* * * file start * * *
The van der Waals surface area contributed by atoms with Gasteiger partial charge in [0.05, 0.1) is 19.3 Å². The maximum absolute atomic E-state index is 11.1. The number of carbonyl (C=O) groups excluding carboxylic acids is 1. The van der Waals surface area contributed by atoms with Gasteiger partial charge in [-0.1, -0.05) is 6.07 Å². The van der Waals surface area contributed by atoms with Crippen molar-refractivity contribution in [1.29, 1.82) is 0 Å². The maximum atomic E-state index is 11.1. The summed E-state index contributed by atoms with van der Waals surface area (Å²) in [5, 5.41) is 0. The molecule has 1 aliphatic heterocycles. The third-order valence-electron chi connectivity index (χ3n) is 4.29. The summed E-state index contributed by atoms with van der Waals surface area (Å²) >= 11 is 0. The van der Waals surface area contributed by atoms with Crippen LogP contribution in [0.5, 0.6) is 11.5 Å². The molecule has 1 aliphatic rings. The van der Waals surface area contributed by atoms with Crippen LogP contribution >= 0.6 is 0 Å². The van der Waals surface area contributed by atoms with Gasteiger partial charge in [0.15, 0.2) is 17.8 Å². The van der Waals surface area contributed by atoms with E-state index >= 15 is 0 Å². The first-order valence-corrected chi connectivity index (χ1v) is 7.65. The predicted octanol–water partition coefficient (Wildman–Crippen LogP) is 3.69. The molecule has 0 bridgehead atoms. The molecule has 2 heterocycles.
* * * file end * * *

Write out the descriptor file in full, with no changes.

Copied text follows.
The van der Waals surface area contributed by atoms with Gasteiger partial charge in [0.05, 0.1) is 19.3 Å². The maximum absolute atomic E-state index is 11.1. The number of carbonyl (C=O) groups excluding carboxylic acids is 1. The van der Waals surface area contributed by atoms with Gasteiger partial charge in [-0.1, -0.05) is 6.07 Å². The van der Waals surface area contributed by atoms with Crippen molar-refractivity contribution in [1.29, 1.82) is 0 Å². The maximum atomic E-state index is 11.1. The summed E-state index contributed by atoms with van der Waals surface area (Å²) in [5, 5.41) is 0. The molecule has 1 aliphatic heterocycles. The third-order valence-electron chi connectivity index (χ3n) is 4.29. The summed E-state index contributed by atoms with van der Waals surface area (Å²) >= 11 is 0. The van der Waals surface area contributed by atoms with Crippen LogP contribution in [0.5, 0.6) is 11.5 Å². The molecule has 1 aliphatic rings. The van der Waals surface area contributed by atoms with Crippen LogP contribution >= 0.6 is 0 Å². The van der Waals surface area contributed by atoms with Gasteiger partial charge in [0.15, 0.2) is 17.8 Å². The van der Waals surface area contributed by atoms with E-state index >= 15 is 0 Å². The first-order valence-corrected chi connectivity index (χ1v) is 7.65. The predicted octanol–water partition coefficient (Wildman–Crippen LogP) is 3.69. The molecule has 0 bridgehead atoms. The molecule has 2 heterocycles.